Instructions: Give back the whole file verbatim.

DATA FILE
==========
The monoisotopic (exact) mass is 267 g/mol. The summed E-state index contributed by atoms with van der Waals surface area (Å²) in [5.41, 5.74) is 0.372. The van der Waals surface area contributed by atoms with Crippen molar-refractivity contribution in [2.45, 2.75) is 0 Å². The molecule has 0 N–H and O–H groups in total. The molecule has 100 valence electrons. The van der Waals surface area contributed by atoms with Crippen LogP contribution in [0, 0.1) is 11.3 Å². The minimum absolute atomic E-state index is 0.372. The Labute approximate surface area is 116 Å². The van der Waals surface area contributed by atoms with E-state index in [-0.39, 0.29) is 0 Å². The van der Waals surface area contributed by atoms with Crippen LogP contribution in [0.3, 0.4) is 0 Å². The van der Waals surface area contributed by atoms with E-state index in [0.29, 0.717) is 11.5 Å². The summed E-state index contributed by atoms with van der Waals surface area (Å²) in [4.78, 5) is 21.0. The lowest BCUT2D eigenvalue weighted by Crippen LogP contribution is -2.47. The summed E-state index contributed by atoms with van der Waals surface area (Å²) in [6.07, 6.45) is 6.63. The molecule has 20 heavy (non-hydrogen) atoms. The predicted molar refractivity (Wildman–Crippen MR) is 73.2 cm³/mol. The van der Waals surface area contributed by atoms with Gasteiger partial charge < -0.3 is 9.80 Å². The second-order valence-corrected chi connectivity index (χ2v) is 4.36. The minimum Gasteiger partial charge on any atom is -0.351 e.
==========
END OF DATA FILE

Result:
The monoisotopic (exact) mass is 267 g/mol. The summed E-state index contributed by atoms with van der Waals surface area (Å²) in [5.41, 5.74) is 0.372. The van der Waals surface area contributed by atoms with Crippen molar-refractivity contribution in [2.45, 2.75) is 0 Å². The molecule has 0 N–H and O–H groups in total. The molecule has 100 valence electrons. The van der Waals surface area contributed by atoms with Crippen LogP contribution in [0, 0.1) is 11.3 Å². The minimum absolute atomic E-state index is 0.372. The Labute approximate surface area is 116 Å². The van der Waals surface area contributed by atoms with E-state index in [-0.39, 0.29) is 0 Å². The van der Waals surface area contributed by atoms with Crippen LogP contribution in [0.3, 0.4) is 0 Å². The van der Waals surface area contributed by atoms with E-state index in [0.29, 0.717) is 11.5 Å². The summed E-state index contributed by atoms with van der Waals surface area (Å²) in [4.78, 5) is 21.0. The lowest BCUT2D eigenvalue weighted by Crippen LogP contribution is -2.47. The summed E-state index contributed by atoms with van der Waals surface area (Å²) in [6.07, 6.45) is 6.63. The molecule has 20 heavy (non-hydrogen) atoms. The predicted molar refractivity (Wildman–Crippen MR) is 73.2 cm³/mol. The van der Waals surface area contributed by atoms with Gasteiger partial charge < -0.3 is 9.80 Å². The second-order valence-corrected chi connectivity index (χ2v) is 4.36. The minimum Gasteiger partial charge on any atom is -0.351 e.